“Mr. Gorbaov, tear down this wall!” This sentence from the withered speech of US President Ronald Reagan in Berlin in 1987 was a reliable signal of the end of the Cold War. The wall was soon torn down, and the Soviet Union withdrew from Eastern Europe and eventually disintegrated. During its existence, it was a superpower that sowed fear with its nuclear arsenal, huge military power and cruel dictatorial order, believes Dimitrije Mili, program director of the New Third Way.
New third time / Dimitrije Mili
Ilustracija: Frame China/ Shutterstock
What made this force weak was its totalitarian order and isolation, they were not ideal for anyone. Ordinary citizens also sacrificed their lives to escape from Soviet zones to one of the democracies. The USSR was a force that everyone was afraid of, but also a force that had almost no soft power. Through Hollywood, rock’n’roll, popular culture and democracy, America expanded its power more efficiently and was a more desirable partner. Today’s China, although also a cruel dictatorial order, aims not to repeat the Greekness of the Soviet Union. The policy of the Chinese Communists places much more emphasis on the direction of improving the image of their country and working to expand its soft power. In that endeavor, the Chinese regime also gained unexpected allies: former Western leaders.
China and retired Western politicians
The practice of authoritarian regimes hiring former statesmen from Western democracies is not new. From the regimes in Kazakhstan and Turkmenistan, through Azerbaijani dictator Aliyev to Putin, everyone has sought to attract former leaders of democratic forces through their actions. With these regimes, they proved to be valuable with their thick directories, influence, as well as knowledge of how democracies and their laws work. In the past few years, this method has been applied by China, which has a much larger coffers than the previously mentioned dictatorships. Skepticism of the state’s intentions, a brutal one-party dictatorship and the systematic harassment of minorities such as the Uyghurs create a major problem in the image of the ruling communists. Hiring well-known former statesmen, China is a useful tool to legitimize its system, our influential public defenders in European countries, and to gain more influence in those societies. In its application, it is based on placing former Western politicians at the head of Chinese state or parastatal projects for high salaries. In net regime situations, they are hired as external associates of the company run by some of the retired politicians. After a successful rehearsal in the closest and Europe-like democracy, Australia, the Chinese regime successfully infiltrated the key European states in this way.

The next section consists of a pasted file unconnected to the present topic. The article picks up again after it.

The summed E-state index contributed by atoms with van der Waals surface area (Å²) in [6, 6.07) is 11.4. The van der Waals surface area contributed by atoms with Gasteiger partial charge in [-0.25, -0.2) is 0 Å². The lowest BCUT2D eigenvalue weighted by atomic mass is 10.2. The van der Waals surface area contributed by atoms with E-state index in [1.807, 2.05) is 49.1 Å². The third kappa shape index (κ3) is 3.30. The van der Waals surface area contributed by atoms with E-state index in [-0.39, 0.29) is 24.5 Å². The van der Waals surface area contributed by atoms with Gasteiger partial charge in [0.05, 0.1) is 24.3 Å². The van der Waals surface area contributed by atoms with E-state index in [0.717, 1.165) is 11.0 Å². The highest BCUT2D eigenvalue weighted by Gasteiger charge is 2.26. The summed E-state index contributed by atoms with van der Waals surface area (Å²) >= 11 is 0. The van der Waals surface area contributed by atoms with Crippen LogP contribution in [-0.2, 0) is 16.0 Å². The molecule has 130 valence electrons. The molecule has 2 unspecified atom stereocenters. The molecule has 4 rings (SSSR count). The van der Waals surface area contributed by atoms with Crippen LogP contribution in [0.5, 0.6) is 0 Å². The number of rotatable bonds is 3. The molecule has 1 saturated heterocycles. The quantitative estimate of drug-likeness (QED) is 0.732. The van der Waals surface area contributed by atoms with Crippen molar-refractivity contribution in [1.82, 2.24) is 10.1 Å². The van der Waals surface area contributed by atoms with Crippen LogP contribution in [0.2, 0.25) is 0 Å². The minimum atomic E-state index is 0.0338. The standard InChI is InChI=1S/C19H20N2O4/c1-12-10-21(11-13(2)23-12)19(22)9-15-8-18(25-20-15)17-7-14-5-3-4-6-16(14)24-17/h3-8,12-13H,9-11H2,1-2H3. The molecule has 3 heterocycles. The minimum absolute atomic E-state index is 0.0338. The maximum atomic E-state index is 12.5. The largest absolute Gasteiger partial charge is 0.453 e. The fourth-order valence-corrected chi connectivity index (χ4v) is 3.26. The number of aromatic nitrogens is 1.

Who is on the Chinese payroll?
If you look at the key European countries, it can be noticed that in each of the current Chinese regimes there are one or more senior associates. In the United Kingdom, the Communist Party of China managed to gain the trust of former Prime Minister David Cameron. Today, he is at the head of the Sino-British fund, which supports the “Belt and Road” initiative with a budget of around one billion dollars. Danny Alexander, who moved from a high position in the British Ministry of Finance to the position of Vice President of the Asian Infrastructure Investment Bank, also keeps him company in this country.
“The question is whether European countries should tolerate Chinese action in their public space if China does not meet reciprocity and has no tolerance for the same practices in itself.” The engagement of the two Britons aims to make it easier for China to continue investing and doing business in the United Kingdom, which began during the term of David Cameron. They were joined by former German Vice Chancellor and Finance Minister Philipp Ressler. After the election fiasco in 2013 at the head of the Liberals, in 2017, this politician got the position of director at the head of the Chinese charity foundation HNA in New York. Former French Prime Minister Dominique Devilipen and former German Defense Minister Rudolf Arping also play similar roles as external collaborators.